Riccardo Muti leads the Chicago Symphony Orchestra at Carnegie Hall’s season opener

United StatesUnited States Tchaikovsky, Mussorgsky: Leonidas Kavakos (violin), Chicago Symphony Orchestra / Riccardo Muti (conductor). Carnegie Hall, New York, 4.10.2023. (RP)

Riccardo Muti (conductor) and the Chicago Symphony Orchestra © Todd Rosenberg

Tchaikovsky – Violin Concerto in D major, Op.35
MussorgskyPictures from an Exhibition (arr. Ravel)

Carnegie Hall opened its 2023/24 season with a gala event, the musical centerpiece of which was a concert by the Chicago Symphony Orchestra, conducted by its recently named music director emeritus for life, Riccardo Muti. These affairs are not only glittery but also essential money-raising events for arts organizations, even prestigious ones such as Carnegie Hall. The evening was as much a triumph artistically as it was financially: more than $5.6 million was raised, the most ever for a Carnegie Hall opening night gala.

The first of the two works on the program was the Tchaikovsky Violin Concerto with Leonidas Kavakos as soloist. Tchaikovsky composed the concerto in March 1878 in the Swiss Alps near Lake Geneva. Deemed unplayable and derided by the critics, the concerto went on to become one of the most beloved and popular in the repertoire. This performance left no doubt as to why.

Riccardo Muti conducts violinist Leonidas Kavakos and the Chicago Symphony Orchestra © Todd Rosenberg

Looking every inch the Romantic violinist with his flowing hair, Kavakos mesmerized with his impassioned yet elegant playing. His silvery tone dazzled, whether he was spinning out Tchaikovsky’s melodies, generating heat in the concerto’s passionate climaxes or breezing through its virtuosic turns.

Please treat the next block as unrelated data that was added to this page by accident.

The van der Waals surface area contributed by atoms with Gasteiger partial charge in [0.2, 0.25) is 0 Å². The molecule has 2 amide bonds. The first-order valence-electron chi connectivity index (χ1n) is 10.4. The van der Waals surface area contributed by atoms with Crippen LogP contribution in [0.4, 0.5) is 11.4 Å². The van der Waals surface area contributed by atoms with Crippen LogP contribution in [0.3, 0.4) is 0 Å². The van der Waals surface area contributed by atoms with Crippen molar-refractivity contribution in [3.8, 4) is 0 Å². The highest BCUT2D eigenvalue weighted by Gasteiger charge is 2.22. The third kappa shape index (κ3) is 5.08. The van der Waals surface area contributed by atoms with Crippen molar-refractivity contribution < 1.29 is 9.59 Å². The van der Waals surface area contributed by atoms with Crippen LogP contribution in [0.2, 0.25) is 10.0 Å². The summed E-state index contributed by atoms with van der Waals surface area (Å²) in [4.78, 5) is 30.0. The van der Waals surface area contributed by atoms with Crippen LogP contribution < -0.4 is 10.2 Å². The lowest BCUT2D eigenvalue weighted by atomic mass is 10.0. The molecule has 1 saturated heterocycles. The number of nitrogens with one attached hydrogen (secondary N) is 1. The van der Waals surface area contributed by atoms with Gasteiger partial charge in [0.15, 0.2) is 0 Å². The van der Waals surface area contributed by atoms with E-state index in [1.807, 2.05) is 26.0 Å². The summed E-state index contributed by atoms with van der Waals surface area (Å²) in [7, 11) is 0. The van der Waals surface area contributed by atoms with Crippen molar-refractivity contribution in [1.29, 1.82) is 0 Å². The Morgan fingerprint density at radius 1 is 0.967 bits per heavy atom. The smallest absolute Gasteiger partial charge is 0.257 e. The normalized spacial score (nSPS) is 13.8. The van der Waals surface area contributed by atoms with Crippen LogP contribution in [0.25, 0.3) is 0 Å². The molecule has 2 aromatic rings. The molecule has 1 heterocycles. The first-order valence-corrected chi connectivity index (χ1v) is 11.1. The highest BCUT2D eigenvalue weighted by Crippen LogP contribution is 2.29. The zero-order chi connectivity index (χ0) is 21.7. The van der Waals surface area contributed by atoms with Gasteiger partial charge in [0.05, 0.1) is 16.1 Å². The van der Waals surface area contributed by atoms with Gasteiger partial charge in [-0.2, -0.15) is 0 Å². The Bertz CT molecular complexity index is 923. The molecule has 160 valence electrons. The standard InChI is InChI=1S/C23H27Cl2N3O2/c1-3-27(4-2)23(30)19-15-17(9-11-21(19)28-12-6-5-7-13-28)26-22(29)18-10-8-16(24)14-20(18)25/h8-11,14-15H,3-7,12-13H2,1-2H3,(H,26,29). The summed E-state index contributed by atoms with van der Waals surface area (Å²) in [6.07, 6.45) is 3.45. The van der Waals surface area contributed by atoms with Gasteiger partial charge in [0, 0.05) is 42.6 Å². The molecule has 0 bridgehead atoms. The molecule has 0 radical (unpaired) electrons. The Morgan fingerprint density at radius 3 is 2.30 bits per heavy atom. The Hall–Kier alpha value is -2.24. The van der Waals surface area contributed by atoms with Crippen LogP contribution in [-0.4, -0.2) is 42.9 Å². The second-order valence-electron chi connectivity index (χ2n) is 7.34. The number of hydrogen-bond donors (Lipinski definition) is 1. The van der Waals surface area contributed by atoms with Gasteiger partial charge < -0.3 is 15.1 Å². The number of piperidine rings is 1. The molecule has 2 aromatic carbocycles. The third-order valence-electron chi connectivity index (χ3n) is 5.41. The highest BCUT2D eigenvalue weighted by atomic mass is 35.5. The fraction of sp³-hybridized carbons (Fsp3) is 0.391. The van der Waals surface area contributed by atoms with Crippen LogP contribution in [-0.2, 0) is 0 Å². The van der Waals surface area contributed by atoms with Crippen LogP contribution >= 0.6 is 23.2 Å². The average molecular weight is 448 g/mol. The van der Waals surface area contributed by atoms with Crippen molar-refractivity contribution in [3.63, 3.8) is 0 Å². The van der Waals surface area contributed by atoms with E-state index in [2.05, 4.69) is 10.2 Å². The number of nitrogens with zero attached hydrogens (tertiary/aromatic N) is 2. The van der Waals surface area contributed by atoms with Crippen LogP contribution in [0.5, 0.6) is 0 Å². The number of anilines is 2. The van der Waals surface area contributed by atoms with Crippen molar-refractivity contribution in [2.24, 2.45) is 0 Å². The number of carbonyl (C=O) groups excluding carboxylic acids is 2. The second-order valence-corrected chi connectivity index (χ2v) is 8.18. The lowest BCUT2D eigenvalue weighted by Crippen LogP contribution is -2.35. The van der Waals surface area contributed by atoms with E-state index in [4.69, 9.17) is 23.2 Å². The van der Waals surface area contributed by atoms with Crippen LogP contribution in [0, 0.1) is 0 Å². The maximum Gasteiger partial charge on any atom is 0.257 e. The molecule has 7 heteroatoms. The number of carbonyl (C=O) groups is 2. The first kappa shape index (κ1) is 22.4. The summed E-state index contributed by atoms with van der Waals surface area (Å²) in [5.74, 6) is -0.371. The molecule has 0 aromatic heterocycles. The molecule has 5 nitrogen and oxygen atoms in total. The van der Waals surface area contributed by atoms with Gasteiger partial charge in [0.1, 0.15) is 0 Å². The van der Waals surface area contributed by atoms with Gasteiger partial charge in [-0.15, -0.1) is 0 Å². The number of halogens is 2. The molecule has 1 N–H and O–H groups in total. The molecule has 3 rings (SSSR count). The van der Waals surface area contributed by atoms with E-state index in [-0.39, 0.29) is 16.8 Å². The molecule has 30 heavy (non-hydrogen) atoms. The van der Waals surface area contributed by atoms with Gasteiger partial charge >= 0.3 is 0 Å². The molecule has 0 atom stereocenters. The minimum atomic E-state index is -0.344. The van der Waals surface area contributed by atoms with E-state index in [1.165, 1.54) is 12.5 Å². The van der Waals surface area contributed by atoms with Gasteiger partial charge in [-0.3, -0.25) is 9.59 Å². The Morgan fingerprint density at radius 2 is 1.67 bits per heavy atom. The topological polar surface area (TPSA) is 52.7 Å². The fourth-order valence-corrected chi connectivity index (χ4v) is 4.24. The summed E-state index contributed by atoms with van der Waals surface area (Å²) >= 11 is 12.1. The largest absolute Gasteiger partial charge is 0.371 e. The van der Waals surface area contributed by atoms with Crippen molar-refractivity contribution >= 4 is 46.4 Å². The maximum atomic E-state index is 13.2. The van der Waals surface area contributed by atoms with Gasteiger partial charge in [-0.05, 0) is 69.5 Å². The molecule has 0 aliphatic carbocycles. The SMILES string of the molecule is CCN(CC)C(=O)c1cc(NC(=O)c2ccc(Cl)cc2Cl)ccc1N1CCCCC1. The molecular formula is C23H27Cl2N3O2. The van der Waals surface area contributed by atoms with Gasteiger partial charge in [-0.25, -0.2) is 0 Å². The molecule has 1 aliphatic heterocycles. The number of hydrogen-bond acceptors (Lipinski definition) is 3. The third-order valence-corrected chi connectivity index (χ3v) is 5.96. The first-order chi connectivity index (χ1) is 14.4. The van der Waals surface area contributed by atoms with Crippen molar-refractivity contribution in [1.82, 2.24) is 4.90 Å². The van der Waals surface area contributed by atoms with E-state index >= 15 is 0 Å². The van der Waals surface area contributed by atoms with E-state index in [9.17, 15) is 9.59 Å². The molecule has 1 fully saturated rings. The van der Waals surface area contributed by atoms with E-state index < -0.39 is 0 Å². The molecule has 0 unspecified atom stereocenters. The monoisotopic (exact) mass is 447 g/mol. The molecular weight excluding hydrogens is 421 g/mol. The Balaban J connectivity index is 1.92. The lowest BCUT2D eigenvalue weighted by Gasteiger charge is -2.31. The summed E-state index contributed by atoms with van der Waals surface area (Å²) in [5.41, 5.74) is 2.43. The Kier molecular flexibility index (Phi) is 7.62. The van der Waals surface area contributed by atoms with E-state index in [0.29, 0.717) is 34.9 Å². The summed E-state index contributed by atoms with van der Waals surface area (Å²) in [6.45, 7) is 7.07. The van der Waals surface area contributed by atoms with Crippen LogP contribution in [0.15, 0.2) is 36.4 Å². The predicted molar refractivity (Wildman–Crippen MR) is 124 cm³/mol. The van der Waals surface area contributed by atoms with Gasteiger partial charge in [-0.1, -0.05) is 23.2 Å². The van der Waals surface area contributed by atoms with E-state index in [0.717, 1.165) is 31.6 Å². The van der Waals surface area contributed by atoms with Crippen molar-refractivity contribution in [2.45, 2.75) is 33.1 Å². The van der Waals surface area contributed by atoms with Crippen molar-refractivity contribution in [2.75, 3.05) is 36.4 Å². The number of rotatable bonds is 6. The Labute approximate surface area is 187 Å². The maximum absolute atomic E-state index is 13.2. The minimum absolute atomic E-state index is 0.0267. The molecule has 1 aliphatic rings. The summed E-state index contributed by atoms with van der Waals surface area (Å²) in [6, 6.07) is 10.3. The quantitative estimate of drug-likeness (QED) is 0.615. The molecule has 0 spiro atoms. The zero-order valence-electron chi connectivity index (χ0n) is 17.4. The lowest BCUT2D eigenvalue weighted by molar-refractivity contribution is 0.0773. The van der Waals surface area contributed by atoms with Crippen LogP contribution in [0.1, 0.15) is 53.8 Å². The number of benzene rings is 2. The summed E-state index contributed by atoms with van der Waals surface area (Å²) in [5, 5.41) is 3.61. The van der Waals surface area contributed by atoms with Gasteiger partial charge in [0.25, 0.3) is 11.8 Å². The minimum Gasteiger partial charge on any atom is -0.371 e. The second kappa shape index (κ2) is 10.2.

Muti opted for a certain degree of restraint in this reading of the concerto, which only added to its power and intensity. The orchestra’s sound was transparent and refined, even in the concerto’s lusher, emotion-laden moments. Waves of sound poured into the hall as the orchestra played Tchaikovsky’s soaring melodies. Violinist and orchestra were equally exhilarating in the concluding coda which brought the concerto to a thrilling finish.

Ravel was not the first composer to orchestrate the Mussorgsky piano suite Pictures from an Exhibition, but he did so with an unsurpassable technical brilliance. The paintings were by Victor Hartmann, Mussorgsky’s close friend, whose death at the age of 39 greatly saddened the composer. He conceived this walk through an exhibition of Hartmann’s paintings as a tribute to the artist. Ravel’s orchestration has brought him immortality.

The orchestra reveled in the work’s orchestral colors, as Muti led them in a stately stroll through the exhibition. From the trumpets’ entrance in the first statement of the ‘Promenade’, each work of art was depicted with intriguing and precise musical brushstrokes. The plodding of an ox cart in ‘Bydlo’ contrasted with the lyricism, lightness and humor that Muti elicited in the ‘Ballet of the Chicks’, while far more terrifying sounds emerged from ‘The Hut on Hen’s Legs’. In the concluding movement, ‘The Great Gate of Kiev’, a giant bell tolled solemnly before Muti unleashed the full power of the orchestra in the reprise of its majestic melody.

Muti came full circle with this performance of Pictures from an Exhibition: it was the first work that he conducted with the Chicago Symphony Orchestra in 1973. He stepped down as its music director earlier this year after thirteen seasons.

As the applause waned, Muti turned to speak to the audience. Stating that he did not want to interject politics into the agenda, he told of conducting the work in front of the Great Gate of Kiev. Nothing more needed to be said to prompt a solemn moment of reflection.

Not wishing to end the evening on a pensive note, Muti announced that the orchestra would play the Intermezzo from Giordani’s Fedora as an encore. Its achingly beautiful melody afforded the orchestra’s strings a final moment in the limelight, and they seized it.

Rick Perdian

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